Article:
The New Man: Humanist Vision
The new man: humanists proposed a new vision of man as the most perfect of God's creations. They considered him the center of universal interest. Freedom and reason: they believed that God had created man as a free being responsible for his actions and capable of rational thought. Scientific interest: in order to expand their knowledge, they used observation and experimentation. Human progress: humanist thought was optimistic. Intellectuals believed in God and the Christian faith. Rediscovery of antiquity: the teachings of classical authors such as Plato and Aristotle were a model for intellectual, social, and political behavior and education.
Demographic and Economic Recovery
In the second half of the 15th century, Europe entered a period of demography and economic recovery. During this time, the bourgeoisie prospered and the monarchy became a more powerful force. As the major epidemics disappeared and the birth rate increased, the population rose to 70 million people. In that century, the monarchs took back the power that the feudal nobility had accumulated during the Middle Ages. The economic power of the bourgeoisie did not come from the land, as with the nobility, but from capital and investments in profitable activities such as trade, manufacturing, and banking.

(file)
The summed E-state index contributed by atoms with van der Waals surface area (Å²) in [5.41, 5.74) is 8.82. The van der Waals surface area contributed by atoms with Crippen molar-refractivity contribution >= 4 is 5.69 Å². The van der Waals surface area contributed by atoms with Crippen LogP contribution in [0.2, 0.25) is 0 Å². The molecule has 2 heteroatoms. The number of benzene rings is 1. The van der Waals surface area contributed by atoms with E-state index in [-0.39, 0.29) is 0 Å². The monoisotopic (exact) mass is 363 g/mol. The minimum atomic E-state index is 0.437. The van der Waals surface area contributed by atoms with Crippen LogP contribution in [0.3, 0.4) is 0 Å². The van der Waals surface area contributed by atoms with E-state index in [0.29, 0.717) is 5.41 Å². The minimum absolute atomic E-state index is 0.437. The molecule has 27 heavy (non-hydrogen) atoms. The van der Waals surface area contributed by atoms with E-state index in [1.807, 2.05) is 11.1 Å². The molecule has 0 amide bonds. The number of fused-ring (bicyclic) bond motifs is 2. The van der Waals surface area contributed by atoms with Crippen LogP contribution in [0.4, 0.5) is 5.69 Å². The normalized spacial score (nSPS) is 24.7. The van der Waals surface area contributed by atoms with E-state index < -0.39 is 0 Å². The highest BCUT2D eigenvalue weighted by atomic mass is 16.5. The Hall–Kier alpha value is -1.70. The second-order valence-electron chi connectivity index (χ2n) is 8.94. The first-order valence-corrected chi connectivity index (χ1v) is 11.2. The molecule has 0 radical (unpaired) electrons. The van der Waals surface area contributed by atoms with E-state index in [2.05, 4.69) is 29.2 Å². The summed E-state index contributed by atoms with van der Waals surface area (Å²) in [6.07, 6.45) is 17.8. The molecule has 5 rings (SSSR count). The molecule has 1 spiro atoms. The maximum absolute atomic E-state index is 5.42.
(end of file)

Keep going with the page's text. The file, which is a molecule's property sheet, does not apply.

Burnt at the Stake: Capital Punishment
Burnt at the stake: death by burning is an execution method involving combustion or exposure to extreme heat. It has a long history as a form of capital punishment, and many societies have employed it for criminal activities. Roman Inquisition: was an ecclesiastical court that persecuted and punished those who deviated from the dogmas of the church. Papal Bulls: in Roman Catholicism, an official papal letter or document. By the 13th century, the term was being used only for the most important documents issued by the Pope.